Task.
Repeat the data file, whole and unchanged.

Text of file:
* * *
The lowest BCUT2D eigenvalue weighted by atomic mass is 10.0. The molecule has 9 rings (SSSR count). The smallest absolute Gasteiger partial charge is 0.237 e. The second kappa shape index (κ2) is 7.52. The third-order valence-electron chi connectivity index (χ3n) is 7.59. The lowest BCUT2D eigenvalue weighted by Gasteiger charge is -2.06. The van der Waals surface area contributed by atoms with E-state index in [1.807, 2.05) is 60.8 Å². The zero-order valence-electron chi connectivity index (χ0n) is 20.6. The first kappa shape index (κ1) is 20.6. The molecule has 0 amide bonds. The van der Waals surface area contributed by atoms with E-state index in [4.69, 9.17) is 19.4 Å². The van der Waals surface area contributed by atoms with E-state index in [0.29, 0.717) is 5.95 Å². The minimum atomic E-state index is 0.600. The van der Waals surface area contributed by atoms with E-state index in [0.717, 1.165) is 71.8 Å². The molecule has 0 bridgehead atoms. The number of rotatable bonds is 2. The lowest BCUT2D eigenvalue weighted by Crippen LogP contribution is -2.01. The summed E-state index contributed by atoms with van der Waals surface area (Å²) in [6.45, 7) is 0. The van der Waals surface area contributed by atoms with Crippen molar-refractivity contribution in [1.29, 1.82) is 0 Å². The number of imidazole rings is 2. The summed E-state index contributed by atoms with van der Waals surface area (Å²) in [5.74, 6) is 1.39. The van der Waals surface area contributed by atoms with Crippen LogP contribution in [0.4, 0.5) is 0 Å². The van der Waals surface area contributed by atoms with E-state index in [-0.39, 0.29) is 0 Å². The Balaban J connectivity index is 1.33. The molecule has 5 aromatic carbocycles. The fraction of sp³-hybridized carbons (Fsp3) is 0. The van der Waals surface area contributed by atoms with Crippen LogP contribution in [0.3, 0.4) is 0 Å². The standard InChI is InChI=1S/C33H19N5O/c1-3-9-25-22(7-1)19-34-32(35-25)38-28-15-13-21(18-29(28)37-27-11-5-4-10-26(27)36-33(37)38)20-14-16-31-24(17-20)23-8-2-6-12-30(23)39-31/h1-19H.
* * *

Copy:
The lowest BCUT2D eigenvalue weighted by atomic mass is 10.0. The molecule has 9 rings (SSSR count). The smallest absolute Gasteiger partial charge is 0.237 e. The second kappa shape index (κ2) is 7.52. The third-order valence-electron chi connectivity index (χ3n) is 7.59. The lowest BCUT2D eigenvalue weighted by Gasteiger charge is -2.06. The van der Waals surface area contributed by atoms with E-state index in [1.807, 2.05) is 60.8 Å². The zero-order valence-electron chi connectivity index (χ0n) is 20.6. The first kappa shape index (κ1) is 20.6. The molecule has 0 amide bonds. The van der Waals surface area contributed by atoms with E-state index in [4.69, 9.17) is 19.4 Å². The van der Waals surface area contributed by atoms with E-state index in [0.29, 0.717) is 5.95 Å². The minimum atomic E-state index is 0.600. The van der Waals surface area contributed by atoms with E-state index in [0.717, 1.165) is 71.8 Å². The molecule has 0 bridgehead atoms. The number of rotatable bonds is 2. The lowest BCUT2D eigenvalue weighted by Crippen LogP contribution is -2.01. The summed E-state index contributed by atoms with van der Waals surface area (Å²) in [6.45, 7) is 0. The van der Waals surface area contributed by atoms with Crippen molar-refractivity contribution in [1.29, 1.82) is 0 Å². The number of imidazole rings is 2. The summed E-state index contributed by atoms with van der Waals surface area (Å²) in [5.74, 6) is 1.39. The van der Waals surface area contributed by atoms with Crippen LogP contribution in [0.4, 0.5) is 0 Å². The van der Waals surface area contributed by atoms with E-state index in [-0.39, 0.29) is 0 Å². The Balaban J connectivity index is 1.33. The molecule has 5 aromatic carbocycles. The fraction of sp³-hybridized carbons (Fsp3) is 0. The van der Waals surface area contributed by atoms with Crippen LogP contribution in [0.3, 0.4) is 0 Å². The standard InChI is InChI=1S/C33H19N5O/c1-3-9-25-22(7-1)19-34-32(35-25)38-28-15-13-21(18-29(28)37-27-11-5-4-10-26(27)36-33(37)38)20-14-16-31-24(17-20)23-8-2-6-12-30(23)39-31/h1-19H.